The results? Biden’s personality, the researchers found, is predominantly outgoing/gregarious, with lesser features of accommodating/cooperative and ambitious. The leadership of individuals who have this profile has an interpersonal focus that involves “flexibility, compromise, and an emphasis on teamwork.”

Their point has some echoes in Jules Witcover’s thorough and admiring biography of Biden. There, the candidate is described as strikingly “garrulous” and empathic over many years, often reaching out to others in times of tragedy and loss even as he aimed repeatedly for the presidency.

Griebe and Immelman believe his gregarious and accommodating personality style may make Biden vulnerable to “manipulation by pressure groups” and may make negotiations with world leaders difficult.

In some ways, the group’s evaluation of Biden resembles their past findings about Barack Obama [link added], whom they found also showed accommodating traits. Before Obama’s election, Immelman expressed concern about whether Obama was tough enough to succeed in the presidency.

The group sees Kamala Harris [link added], Biden’s choice for vice president, as dominant/asserting, with elements of ambitious/confident and outgoing/congenial. This kaleidoscope of traits adds up to a style that the group sees as “high dominance charismatic.” It is not clear how Immelman believes a candidate with such a personality will get along with the outgoing and accommodating Biden.

And Donald Trump? [link added] Immelman’s group sees him as “ambitious/exploitative” — that means narcissistic, they explain — and also outgoing/impulsive. This is an unusual combination, one they have not found in the 2020 Democratic nominees.

Can Biden defeat Trump in 2020? Mental health professionals have a poor track record of predicting adverse events in their patients, let alone election results involving candidates they have never met. But Immelman and colleagues have developed an empirical instrument they call the “Personal Electability Index” (PEI).

The PEI, has predicted correctly — “before Super Tuesday,” no less — “the outcome of every presidential election since 1996.”

The PEI uses ratings of personality traits, “as publicly perceived,” to predict each candidate’s appeal to independent voters. Independents allegedly base their decisions on personality more than politics — and are said to favor outgoing, confident, and dominant candidates while disliking those who are introverted and overconscientious. (Such candidates tend to have trouble connecting with people during the campaign.)

In March 2016, while polls heavily favored Hillary Clinton, the PEI calmly predicted she would lose to Donald Trump.

What does all this mean for the 2020 election? Last year Immelman’s group used the PEI to assess the candidates’ personality traits, comparing Trump with all of the Democratic primary candidates, including Biden and Harris. The PEI predicted that Biden’s outgoing personality would lead him to surpass all of the other candidates in the Democratic primary race.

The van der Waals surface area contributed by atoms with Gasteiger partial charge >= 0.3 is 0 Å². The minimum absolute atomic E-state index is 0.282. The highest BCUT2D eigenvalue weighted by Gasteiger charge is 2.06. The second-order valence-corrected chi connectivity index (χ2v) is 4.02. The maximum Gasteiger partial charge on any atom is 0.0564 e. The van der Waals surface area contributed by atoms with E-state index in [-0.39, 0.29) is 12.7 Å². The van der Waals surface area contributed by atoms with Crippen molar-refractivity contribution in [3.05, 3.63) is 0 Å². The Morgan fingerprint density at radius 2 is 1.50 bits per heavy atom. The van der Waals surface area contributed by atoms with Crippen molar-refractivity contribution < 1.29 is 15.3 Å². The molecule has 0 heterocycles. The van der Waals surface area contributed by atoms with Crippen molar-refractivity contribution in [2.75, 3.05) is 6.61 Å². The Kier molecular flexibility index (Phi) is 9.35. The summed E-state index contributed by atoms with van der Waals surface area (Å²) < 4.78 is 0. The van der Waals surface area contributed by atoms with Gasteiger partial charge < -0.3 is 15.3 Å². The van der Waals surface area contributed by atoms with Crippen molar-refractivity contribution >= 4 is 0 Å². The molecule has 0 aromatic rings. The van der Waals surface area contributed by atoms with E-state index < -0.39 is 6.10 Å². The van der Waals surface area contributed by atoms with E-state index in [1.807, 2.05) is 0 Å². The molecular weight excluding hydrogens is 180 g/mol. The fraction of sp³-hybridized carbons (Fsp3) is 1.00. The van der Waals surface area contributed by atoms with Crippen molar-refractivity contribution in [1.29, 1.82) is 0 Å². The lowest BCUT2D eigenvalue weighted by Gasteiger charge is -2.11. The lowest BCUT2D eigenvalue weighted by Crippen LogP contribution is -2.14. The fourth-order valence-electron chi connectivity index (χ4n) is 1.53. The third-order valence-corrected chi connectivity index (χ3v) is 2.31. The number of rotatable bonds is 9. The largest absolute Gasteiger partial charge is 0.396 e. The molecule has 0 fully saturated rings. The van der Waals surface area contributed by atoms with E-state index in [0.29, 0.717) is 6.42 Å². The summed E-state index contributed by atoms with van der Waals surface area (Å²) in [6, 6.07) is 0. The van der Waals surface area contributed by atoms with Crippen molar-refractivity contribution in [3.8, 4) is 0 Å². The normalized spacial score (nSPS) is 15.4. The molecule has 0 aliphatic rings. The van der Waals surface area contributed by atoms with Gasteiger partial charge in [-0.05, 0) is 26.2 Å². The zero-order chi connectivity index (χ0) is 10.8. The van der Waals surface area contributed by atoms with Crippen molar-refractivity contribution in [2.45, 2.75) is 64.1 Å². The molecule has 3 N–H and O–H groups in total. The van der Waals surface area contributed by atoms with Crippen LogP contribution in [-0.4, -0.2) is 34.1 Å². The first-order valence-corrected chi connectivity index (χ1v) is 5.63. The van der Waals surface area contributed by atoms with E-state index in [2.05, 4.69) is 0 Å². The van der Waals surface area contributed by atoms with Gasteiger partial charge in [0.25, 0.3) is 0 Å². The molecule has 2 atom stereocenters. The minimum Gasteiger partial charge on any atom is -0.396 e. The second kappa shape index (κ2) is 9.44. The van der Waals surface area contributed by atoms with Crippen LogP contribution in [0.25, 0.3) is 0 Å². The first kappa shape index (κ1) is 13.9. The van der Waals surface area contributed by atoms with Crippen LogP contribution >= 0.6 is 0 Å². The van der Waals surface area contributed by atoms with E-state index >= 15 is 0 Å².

And according to the PEI, Donald Trump will win in November 2020.

Claims of infallibility for the PEI, of course, should be taken with a grain of salt. As described, its value rests on a set of very changeable assumptions. And there have been only six elections since 1996, making its sample size extremely small and its track record a very thin basis for prediction. Still, as predictions go, it at least appears to have some empirical foundation.

Presidential candidates, no matter how accommodating or conciliatory, are unlikely to concede a year before an election because of a research finding by a psychologist. In our system, it is, finally, up to the voters and not to the mental health professionals to decide.

Full report at Psychology Today

 


Related reports on this site

Projecting the Winner of the 2020 Presidential Election: The Personal Electability Index (July 8, 2019)

Donald Trump

Presidential Electability Index

Range: 65-77 (71 ±6); dysfunctionality adjusted = 45

 

Joe Biden

Presidential Electability Index

Range: 16-29 (22.5 ±6.5) / Revised Aug. 2020: 21-33 (27 ±6)

 

The Personality Profile of Former U.S. Vice President Joe Biden (April 25, 2019)


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Joe Biden’s Second Act? 2020 “Ridin’ with Biden” (May 31, 2017)





One Response to “The Personality Profile of 2020 Democratic Presidential Candidate Joe Biden”
  1. The Immelman Turn » Blog Archive » The Presidential Transition: Preview of Joe Biden’s Leadership Style as President Says:

    […] The Personality Profile of 2020 Democratic Presidential Candidate Joe Biden (Aug. 18, 2020) […]